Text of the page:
Petal abscission was studied in roses (Rosa hybrida L.), cvs. Korflapei (trade name Frisco), Sweet Promise (Sonia) and Cara Mia (trade name as officially registered cultivar name). Unlike flowers on plants in greenhouses, cut flowers placed in water in the greenhouse produced visible symptoms of water stress, depending on the weather during the experiment and on the cultivar. Cut Frisco roses showed no visible signs of water stress and the time to petal abscission was as in uncut flowers. In Sonia roses the symptoms of water stress varied from mild to severe, and the number of flowers in which the petals abscised varied from 100% (mild stress) to 0% (severe stress). An antimicrobial compound in the vase water of Sonia roses, or removal of the leaves, alleviated the symptoms of water stress and increased the number of stems in which the petals abscised. Cut Cara Mia roses showed severe symptoms of water stress in all experiments and petal abscission was found in only a few flowers, even when the stems were placed at 20 °C and low photon flux (15 μmol m-2 s-1). Abscission in Sonia and Cara Mia roses was low or absent when the water potential of the leaves reached values below -2.0 MPa within the first 5 d of the experiment; such low values were not reached in Frisco roses. Addition of sucrose to the vase solution, together with an effective antimicrobial compound, had no effect on the time to petal abscission, at any light intensity. Placing flowers in far- red light also had no effect on abscission, compared with flowers placed in red light or white light of the same photon fluence. It is concluded that petal abscission in the rose cultivars studied is not affected by their water status unless the plants reach a low water potential (about -2 MPa) early on during vase life. Petal abscission is not inhibited by low light intensity nor affected by the Pr/Pfr ratio.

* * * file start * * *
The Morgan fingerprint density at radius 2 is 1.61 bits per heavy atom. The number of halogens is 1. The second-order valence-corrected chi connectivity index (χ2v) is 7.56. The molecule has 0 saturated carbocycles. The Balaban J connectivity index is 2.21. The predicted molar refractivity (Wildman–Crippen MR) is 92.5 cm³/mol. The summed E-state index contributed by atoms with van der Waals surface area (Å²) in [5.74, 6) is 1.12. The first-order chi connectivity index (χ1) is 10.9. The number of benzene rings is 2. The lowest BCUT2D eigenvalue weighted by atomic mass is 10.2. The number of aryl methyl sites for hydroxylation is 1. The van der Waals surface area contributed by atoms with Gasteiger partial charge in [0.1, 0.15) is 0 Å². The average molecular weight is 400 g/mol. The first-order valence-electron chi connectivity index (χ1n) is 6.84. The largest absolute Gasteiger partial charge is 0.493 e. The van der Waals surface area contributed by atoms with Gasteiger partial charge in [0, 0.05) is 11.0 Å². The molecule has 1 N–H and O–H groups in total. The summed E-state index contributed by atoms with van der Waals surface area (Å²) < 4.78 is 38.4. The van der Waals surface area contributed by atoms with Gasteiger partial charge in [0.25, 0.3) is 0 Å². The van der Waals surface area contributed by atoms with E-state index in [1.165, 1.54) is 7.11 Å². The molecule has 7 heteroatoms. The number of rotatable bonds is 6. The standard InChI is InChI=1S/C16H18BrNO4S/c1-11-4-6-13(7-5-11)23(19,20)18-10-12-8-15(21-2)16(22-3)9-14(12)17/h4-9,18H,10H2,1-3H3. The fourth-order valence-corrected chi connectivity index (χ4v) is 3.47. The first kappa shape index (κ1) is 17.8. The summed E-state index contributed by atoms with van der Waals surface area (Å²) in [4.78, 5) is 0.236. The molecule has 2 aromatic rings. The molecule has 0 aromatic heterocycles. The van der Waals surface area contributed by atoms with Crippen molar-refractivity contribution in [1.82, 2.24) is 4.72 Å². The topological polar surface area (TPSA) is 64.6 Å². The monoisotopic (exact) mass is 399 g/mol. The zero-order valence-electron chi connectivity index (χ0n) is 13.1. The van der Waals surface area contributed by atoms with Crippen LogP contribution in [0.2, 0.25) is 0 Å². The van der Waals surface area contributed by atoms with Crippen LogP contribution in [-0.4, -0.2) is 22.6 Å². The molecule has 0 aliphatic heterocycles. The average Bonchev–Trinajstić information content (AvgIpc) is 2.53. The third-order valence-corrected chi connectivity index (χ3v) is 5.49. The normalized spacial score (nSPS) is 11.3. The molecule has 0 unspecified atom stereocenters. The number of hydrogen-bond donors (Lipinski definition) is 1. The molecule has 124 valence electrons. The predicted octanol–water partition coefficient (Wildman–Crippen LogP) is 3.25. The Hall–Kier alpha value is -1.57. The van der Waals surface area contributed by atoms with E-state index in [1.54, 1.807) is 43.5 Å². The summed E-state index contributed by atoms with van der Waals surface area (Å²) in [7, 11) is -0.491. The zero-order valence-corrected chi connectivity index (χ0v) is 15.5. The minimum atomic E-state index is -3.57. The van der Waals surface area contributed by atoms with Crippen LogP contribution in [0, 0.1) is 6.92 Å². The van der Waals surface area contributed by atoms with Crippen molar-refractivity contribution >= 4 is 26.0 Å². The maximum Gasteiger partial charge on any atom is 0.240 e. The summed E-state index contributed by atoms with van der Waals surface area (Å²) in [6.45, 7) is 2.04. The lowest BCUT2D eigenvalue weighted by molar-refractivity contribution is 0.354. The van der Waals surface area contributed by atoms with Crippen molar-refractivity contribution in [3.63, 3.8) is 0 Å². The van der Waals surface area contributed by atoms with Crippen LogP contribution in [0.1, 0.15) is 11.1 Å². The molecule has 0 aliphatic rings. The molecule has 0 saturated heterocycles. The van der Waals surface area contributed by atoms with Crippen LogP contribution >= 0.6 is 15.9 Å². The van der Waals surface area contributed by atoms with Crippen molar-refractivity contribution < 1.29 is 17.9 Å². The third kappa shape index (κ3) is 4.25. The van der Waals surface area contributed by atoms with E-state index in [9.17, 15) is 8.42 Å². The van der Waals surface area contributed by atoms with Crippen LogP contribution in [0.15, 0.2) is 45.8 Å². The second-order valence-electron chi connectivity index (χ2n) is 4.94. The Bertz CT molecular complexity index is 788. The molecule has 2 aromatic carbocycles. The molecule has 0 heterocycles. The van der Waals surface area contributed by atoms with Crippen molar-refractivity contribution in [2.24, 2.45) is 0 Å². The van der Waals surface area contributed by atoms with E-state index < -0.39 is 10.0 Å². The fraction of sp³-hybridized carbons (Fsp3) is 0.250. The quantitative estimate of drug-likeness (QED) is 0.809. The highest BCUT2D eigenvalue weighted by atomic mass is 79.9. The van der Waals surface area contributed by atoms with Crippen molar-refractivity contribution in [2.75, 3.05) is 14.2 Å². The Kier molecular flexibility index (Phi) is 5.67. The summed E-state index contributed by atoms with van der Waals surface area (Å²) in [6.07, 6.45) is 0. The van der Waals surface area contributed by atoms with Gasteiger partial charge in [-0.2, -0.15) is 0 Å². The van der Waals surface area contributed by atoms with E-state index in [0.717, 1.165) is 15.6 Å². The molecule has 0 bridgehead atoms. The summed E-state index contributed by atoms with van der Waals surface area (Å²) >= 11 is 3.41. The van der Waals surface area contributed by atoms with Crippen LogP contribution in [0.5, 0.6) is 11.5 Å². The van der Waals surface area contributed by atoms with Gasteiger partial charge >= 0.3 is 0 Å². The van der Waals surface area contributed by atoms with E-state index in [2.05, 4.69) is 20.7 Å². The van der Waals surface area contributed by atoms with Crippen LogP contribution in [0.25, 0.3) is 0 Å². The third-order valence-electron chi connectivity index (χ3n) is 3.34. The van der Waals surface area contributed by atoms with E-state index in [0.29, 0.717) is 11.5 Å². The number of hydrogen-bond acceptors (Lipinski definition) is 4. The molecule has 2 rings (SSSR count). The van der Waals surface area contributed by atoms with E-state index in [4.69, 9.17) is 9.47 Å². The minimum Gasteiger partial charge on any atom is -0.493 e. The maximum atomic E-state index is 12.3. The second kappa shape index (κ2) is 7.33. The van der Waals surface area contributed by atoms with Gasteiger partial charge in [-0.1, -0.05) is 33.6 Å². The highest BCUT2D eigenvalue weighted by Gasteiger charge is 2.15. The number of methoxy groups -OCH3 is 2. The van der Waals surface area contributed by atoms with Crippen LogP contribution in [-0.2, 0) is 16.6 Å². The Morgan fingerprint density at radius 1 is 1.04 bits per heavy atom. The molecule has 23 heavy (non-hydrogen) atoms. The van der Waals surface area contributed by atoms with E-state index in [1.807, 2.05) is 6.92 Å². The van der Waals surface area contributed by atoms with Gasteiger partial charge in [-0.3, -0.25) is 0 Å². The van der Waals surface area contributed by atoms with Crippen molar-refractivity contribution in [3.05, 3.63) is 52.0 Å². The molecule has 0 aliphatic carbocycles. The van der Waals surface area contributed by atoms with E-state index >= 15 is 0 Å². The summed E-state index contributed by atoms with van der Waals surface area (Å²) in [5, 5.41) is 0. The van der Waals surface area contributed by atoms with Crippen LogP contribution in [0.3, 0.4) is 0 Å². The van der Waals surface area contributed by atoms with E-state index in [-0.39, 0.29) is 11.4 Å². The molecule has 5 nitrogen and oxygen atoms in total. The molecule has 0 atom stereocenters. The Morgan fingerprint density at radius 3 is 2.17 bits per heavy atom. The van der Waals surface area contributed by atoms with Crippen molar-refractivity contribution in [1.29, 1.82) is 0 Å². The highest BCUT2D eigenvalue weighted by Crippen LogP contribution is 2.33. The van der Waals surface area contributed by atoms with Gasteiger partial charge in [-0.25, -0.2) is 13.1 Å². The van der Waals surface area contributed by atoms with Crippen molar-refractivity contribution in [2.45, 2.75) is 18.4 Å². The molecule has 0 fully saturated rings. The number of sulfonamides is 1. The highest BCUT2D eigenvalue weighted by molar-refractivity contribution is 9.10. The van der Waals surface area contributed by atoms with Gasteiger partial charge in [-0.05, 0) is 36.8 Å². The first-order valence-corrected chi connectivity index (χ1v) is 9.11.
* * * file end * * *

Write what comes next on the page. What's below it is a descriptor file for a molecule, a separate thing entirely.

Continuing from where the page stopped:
van Doorn, W. G., & Vojinovic, A. (1996). Petal abscission in rose flowers: effects of water potential, light intensity and light quality. Annals of Botany, 78(5), 619-623. https://doi.org/10.1006/anbo.1996.0169